A review of the “Westworld” pilot (2016)

Blog Correspondent Pete Harrison suggested I give the Westworld” series (2016) a try, and I’m damn glad he did.  The first episode was superb, and it’s safe to say it’s reeled me in.  I’d give the pilot a 9 out of 10; this seems like it could be the best science fiction television show I’ve seen in a long time.

I still think the premise is just slightly cheesy — grown men and women spending a fortune to visit a western-themed amusement park with interactive android cowboys.  (I think maybe westerns were a more mainstream genre in 1973, when Michael Crichton’s original film was in theaters.)  And there are times when the show’s central western-themed motifs are a little annoying to me … even though I know the park is supposed to appear superficial and cliche.

But “Westworld” is a highly intelligent thriller — it looks like a hell of a lot of thought went into the script.  Just about every aspect of the show seems like it was well developed — everything from the actors’ performances to the set design.  And don’t let the gorgeous, idyllic, sunny landscapes fool you — there is no shortage of pathos here.  It’s brutally dark in its storytelling.  (By the way, if you happen to be a fan of this show, I must recommend 2014’s “Ex Machina” film — it is similarly cerebral and dark in its outlook.)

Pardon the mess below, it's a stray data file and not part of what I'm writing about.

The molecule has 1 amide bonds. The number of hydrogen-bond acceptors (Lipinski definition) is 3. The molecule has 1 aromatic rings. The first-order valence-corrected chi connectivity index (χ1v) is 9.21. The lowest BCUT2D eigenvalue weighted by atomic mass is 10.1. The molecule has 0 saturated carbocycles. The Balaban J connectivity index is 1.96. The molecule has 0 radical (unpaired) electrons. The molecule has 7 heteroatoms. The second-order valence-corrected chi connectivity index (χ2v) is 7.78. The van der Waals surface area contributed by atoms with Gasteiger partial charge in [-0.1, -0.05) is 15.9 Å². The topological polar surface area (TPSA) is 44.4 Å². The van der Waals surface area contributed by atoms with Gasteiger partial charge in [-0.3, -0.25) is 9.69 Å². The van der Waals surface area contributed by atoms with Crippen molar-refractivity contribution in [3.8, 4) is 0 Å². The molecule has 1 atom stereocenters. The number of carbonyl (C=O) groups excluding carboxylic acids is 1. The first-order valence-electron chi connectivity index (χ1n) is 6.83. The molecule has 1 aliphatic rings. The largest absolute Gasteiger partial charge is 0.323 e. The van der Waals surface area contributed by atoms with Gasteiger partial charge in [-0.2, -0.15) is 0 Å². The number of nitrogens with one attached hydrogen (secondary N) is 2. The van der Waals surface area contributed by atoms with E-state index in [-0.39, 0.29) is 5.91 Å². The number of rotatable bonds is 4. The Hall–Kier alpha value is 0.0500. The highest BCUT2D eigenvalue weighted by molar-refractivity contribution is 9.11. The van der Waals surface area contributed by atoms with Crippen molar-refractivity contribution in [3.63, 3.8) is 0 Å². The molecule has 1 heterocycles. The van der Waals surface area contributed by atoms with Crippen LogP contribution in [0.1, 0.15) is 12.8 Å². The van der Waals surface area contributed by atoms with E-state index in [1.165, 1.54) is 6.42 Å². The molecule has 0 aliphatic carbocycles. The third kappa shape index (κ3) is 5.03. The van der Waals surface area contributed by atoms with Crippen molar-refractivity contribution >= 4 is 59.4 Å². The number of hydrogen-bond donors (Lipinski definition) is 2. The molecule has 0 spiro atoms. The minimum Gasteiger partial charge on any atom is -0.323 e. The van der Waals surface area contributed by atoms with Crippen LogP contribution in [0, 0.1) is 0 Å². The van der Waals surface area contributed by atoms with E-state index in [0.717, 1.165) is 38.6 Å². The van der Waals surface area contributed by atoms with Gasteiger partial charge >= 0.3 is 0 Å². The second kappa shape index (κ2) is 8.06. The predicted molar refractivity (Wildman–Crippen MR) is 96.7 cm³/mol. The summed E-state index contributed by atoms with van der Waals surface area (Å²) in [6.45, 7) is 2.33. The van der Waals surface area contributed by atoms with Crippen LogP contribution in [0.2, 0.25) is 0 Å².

Anthony Hopkins is fantastic, as usual; Jeffrey Wright, James Marsden, Evan Rachel Wood and Thandie Newton are all very good.  They’re all overshadowed here, though, by two stellar performances.

The first is Ed Harris as a black-clad psychopathic visitor to the park — I had no idea he could be so frightening.  Dear God.  Has he played bad guys before?  I’ve always associated him with nice-guy roles — even his antagonist in 1996’s “The Rock” was misguided and sympathetic.  I’d love to see him get a role in an upcoming “The Dark Tower” film, maybe as one of the Big Coffin Hunters, if they are ever featured.

The second is Louis Herthum, the ostensible “father” of Wood’s heroine.  (They are both androids within the park — I don’t think that’s much of a spoiler, as it’s all over the show’s advertising.)  Herthum may be a lesser known actor, but he stole the show in a tour-de-force performance, in my opinion.  And that’s no small feat in a cast including Hopkins and this surprisingly vicious Harris.  I haven’t seen a performance that good on television since NBC’s “Hannibal” went off the air.

Anyway, I noticed something funny here.  Steven Ogg plays a bandit who invades people’s homes and murders them … this is basically the same role he plays as Negan’s chief henchman on “The Walking Dead.”  It must be weird to be typecast like that.

Hey … it is only just now that I realized the logo below is a riff on Da Vinci’s “Vitruvian Man.”

 

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